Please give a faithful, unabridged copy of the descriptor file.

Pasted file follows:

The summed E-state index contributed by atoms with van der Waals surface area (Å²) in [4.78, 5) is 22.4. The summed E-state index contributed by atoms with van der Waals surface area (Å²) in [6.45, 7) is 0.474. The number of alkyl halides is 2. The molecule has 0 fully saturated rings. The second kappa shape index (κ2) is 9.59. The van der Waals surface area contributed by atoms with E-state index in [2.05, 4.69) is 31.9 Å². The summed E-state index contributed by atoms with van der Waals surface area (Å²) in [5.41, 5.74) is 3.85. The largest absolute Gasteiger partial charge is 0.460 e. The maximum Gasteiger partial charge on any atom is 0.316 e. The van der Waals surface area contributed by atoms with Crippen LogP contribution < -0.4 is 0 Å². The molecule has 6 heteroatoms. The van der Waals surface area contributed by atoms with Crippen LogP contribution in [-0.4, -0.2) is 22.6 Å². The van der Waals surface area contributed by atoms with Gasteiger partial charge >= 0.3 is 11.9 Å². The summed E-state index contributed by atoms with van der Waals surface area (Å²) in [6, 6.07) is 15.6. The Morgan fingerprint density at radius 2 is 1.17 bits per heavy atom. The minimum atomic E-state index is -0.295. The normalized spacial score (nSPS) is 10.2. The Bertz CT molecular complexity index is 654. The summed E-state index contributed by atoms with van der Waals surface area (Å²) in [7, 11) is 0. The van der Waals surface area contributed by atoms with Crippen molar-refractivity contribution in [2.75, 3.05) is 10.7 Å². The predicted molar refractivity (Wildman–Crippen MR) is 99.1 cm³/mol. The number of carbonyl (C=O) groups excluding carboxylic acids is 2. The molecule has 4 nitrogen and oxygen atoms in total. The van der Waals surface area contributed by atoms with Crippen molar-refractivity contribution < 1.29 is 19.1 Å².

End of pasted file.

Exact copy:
The summed E-state index contributed by atoms with van der Waals surface area (Å²) in [4.78, 5) is 22.4. The summed E-state index contributed by atoms with van der Waals surface area (Å²) in [6.45, 7) is 0.474. The number of alkyl halides is 2. The molecule has 0 fully saturated rings. The second kappa shape index (κ2) is 9.59. The van der Waals surface area contributed by atoms with E-state index in [2.05, 4.69) is 31.9 Å². The summed E-state index contributed by atoms with van der Waals surface area (Å²) in [5.41, 5.74) is 3.85. The largest absolute Gasteiger partial charge is 0.460 e. The maximum Gasteiger partial charge on any atom is 0.316 e. The van der Waals surface area contributed by atoms with Crippen LogP contribution < -0.4 is 0 Å². The molecule has 6 heteroatoms. The van der Waals surface area contributed by atoms with Crippen LogP contribution in [-0.4, -0.2) is 22.6 Å². The van der Waals surface area contributed by atoms with Gasteiger partial charge >= 0.3 is 11.9 Å². The summed E-state index contributed by atoms with van der Waals surface area (Å²) in [6, 6.07) is 15.6. The Morgan fingerprint density at radius 2 is 1.17 bits per heavy atom. The minimum atomic E-state index is -0.295. The normalized spacial score (nSPS) is 10.2. The Bertz CT molecular complexity index is 654. The summed E-state index contributed by atoms with van der Waals surface area (Å²) in [7, 11) is 0. The van der Waals surface area contributed by atoms with Crippen molar-refractivity contribution in [2.75, 3.05) is 10.7 Å². The predicted molar refractivity (Wildman–Crippen MR) is 99.1 cm³/mol. The number of carbonyl (C=O) groups excluding carboxylic acids is 2. The molecule has 4 nitrogen and oxygen atoms in total. The van der Waals surface area contributed by atoms with Crippen molar-refractivity contribution < 1.29 is 19.1 Å².